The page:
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Montenegro (Montenegrin standard: Crna Gora) is a country and former Kingdom in the Balkans in south-east Europe with a small coastline on the Mediterranean Sea, with a mostly South Slavic and Orthodox Christian population of 602,445, and a small Albanian minority. Its capital city is Podgorica (IPA: /pǒdɡoritsa/).


Following a referendum with 86.5% turnout and 55.5% approval[1], it declared independence from Serbia and Montenegro in 2006, which itself split-off from Yugoslavia after the Yugoslav wars of the 1990s.

The state is a Unitary Parliamentary Republic. Montenegro officially applied for European Union membership in 2008, but is still not a member of the EU. Officials are aiming for membership by 2025[2]. It de facto adopted the Euro right after independence, being one of the two non-EU countries that adopted the Euro.

Montenegro is a member of NATO since June 5th, 2017. Its NATO military personnel per capita rate is 25.1 per 1,000 people, compared to the NATO average of 8.9 per 1,000, and the US rate of 6.9 per 1,000.[3]


"Montenegrin language does not mean a systemically separate language, but just one of four names (Montenegrin, Serbian, Croatian and Bosnian) by which Montenegrins name their part of [the] Shtokavian system, commonly inherited with Muslims, Serbs and Croats".[4]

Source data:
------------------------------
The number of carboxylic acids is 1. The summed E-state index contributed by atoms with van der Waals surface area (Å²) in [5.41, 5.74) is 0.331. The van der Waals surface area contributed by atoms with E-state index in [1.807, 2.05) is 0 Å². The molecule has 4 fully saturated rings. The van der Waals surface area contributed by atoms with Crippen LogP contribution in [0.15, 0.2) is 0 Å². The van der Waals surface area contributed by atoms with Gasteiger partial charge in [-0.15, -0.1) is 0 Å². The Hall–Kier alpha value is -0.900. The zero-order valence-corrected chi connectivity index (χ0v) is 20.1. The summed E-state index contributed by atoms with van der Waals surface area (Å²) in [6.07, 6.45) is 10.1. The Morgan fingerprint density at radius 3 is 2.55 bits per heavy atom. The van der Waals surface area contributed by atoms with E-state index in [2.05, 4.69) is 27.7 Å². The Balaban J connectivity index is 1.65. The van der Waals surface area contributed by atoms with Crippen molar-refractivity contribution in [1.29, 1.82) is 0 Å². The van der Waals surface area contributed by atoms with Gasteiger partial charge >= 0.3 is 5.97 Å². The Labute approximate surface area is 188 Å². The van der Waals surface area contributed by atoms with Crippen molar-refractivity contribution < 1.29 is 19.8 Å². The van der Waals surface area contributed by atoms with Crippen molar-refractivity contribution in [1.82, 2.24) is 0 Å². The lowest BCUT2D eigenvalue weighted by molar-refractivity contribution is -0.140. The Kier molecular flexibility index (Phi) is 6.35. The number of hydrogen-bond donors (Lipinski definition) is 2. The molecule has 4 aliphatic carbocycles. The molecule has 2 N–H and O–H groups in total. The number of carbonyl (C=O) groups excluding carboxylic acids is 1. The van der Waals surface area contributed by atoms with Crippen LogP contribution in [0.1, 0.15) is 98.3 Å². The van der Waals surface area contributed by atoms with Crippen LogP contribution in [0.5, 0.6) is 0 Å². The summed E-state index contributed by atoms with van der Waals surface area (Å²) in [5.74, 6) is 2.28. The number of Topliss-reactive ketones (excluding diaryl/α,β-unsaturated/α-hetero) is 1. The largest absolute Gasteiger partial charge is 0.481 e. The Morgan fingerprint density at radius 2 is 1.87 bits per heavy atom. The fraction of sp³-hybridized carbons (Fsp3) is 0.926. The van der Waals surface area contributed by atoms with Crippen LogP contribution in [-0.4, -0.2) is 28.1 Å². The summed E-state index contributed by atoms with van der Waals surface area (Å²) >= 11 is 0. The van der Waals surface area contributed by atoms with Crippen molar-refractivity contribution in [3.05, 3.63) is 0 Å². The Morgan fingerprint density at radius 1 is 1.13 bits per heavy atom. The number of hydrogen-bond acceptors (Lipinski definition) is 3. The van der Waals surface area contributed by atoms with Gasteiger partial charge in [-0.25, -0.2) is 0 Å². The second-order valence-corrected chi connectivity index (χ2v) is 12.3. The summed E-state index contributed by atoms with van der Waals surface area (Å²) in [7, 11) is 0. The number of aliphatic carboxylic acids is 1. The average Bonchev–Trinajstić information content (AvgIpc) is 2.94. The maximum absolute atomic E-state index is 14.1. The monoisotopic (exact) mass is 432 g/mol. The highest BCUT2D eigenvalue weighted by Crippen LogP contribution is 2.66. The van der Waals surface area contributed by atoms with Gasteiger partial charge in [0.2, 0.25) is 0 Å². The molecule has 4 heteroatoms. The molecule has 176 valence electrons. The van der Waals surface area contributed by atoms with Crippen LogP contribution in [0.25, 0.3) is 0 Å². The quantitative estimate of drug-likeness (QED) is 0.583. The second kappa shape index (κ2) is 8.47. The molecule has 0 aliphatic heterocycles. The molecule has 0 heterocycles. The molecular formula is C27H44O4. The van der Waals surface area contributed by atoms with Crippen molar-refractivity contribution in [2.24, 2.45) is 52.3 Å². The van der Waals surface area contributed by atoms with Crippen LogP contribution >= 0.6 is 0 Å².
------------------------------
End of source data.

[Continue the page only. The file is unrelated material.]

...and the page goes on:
The predominant language is the Shtokavian variety of the Serbocroatian language. Shtokavian is also spoken in most of Croatia and Bosnia, and all of Serbia. The Montenegrin standard has two writing system, based on the Latin and Cyrillic alphabets. The Latin standard is used more in daily life.

Latin letters: A B C Č Ć D Dž Đ E F G H I J K L Lj M N Nj O P R S Š Ś T U V Z Ž Ź

Cyrillic letters: А Б В Г Д Ђ Е Ж З З́ И Ј К Л Љ М Н Њ О П Р С С́ Т Ћ У Ф Х Ц Ч Џ Ш


Religion (2011): 72.07% Orthodox Christians; 19.11% Islamics and Muslims; 3.86% Catholics, Protestants, Adventists, and Jehovah's Witnesses; 1.24% Atheists; 0.07% Agnostics; 0.02% Buddhists; 1.02% Others.[5]

Ethnic groups (2011): 44.98% Montenegrins; 28.73% Serbs; 12.16% Slavic Muslims (including Bosniak, Bosnian, Muslim, Bosnian-Muslim, Montenegrin-Muslim, etc.); 4.91% Albanians; 1.01% Gypsies; 0.97% Croats; 0.64% Serb-Montenegrins and Montenegrin-Serbs; 0.33% Egyptians; 8.86% Others (see census); 4.87% "Does not want to declare".[5]

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